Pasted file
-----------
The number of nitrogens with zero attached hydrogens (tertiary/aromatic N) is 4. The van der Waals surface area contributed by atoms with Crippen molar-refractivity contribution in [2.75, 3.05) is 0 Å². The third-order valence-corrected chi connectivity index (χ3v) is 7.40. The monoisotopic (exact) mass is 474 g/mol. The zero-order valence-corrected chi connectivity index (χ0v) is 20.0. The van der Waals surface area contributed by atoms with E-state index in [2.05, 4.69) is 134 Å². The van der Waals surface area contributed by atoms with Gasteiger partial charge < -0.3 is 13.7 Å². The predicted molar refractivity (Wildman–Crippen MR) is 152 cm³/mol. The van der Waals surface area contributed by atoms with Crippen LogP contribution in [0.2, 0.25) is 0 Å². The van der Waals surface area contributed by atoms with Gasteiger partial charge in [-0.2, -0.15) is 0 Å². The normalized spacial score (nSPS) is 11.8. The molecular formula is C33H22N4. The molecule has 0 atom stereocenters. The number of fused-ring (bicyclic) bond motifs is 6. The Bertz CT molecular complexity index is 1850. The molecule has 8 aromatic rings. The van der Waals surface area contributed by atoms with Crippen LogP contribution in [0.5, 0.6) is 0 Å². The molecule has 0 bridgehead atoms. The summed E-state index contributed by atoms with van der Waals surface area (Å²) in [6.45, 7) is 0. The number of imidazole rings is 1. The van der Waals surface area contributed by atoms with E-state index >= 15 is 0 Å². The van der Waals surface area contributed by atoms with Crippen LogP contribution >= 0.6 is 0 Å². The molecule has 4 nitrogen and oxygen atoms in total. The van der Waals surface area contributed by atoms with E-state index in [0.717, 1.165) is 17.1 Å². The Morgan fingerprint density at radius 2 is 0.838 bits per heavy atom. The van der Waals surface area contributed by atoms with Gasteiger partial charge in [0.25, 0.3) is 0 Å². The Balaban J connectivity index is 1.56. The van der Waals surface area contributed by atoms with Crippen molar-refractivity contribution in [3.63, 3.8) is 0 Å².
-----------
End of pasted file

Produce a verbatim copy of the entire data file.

The number of nitrogens with zero attached hydrogens (tertiary/aromatic N) is 4. The van der Waals surface area contributed by atoms with Crippen molar-refractivity contribution in [2.75, 3.05) is 0 Å². The third-order valence-corrected chi connectivity index (χ3v) is 7.40. The monoisotopic (exact) mass is 474 g/mol. The zero-order valence-corrected chi connectivity index (χ0v) is 20.0. The van der Waals surface area contributed by atoms with E-state index in [2.05, 4.69) is 134 Å². The van der Waals surface area contributed by atoms with Gasteiger partial charge < -0.3 is 13.7 Å². The predicted molar refractivity (Wildman–Crippen MR) is 152 cm³/mol. The van der Waals surface area contributed by atoms with Crippen LogP contribution in [0.2, 0.25) is 0 Å². The van der Waals surface area contributed by atoms with Gasteiger partial charge in [-0.2, -0.15) is 0 Å². The normalized spacial score (nSPS) is 11.8. The molecular formula is C33H22N4. The molecule has 0 atom stereocenters. The number of fused-ring (bicyclic) bond motifs is 6. The Bertz CT molecular complexity index is 1850. The molecule has 8 aromatic rings. The van der Waals surface area contributed by atoms with Crippen LogP contribution in [0.5, 0.6) is 0 Å². The molecule has 0 bridgehead atoms. The summed E-state index contributed by atoms with van der Waals surface area (Å²) in [6.45, 7) is 0. The number of imidazole rings is 1. The van der Waals surface area contributed by atoms with E-state index >= 15 is 0 Å². The van der Waals surface area contributed by atoms with Crippen LogP contribution >= 0.6 is 0 Å². The molecule has 4 nitrogen and oxygen atoms in total. The van der Waals surface area contributed by atoms with E-state index in [0.717, 1.165) is 17.1 Å². The Morgan fingerprint density at radius 2 is 0.838 bits per heavy atom. The van der Waals surface area contributed by atoms with Gasteiger partial charge in [0.25, 0.3) is 0 Å². The Balaban J connectivity index is 1.56. The van der Waals surface area contributed by atoms with Crippen molar-refractivity contribution in [3.63, 3.8) is 0 Å².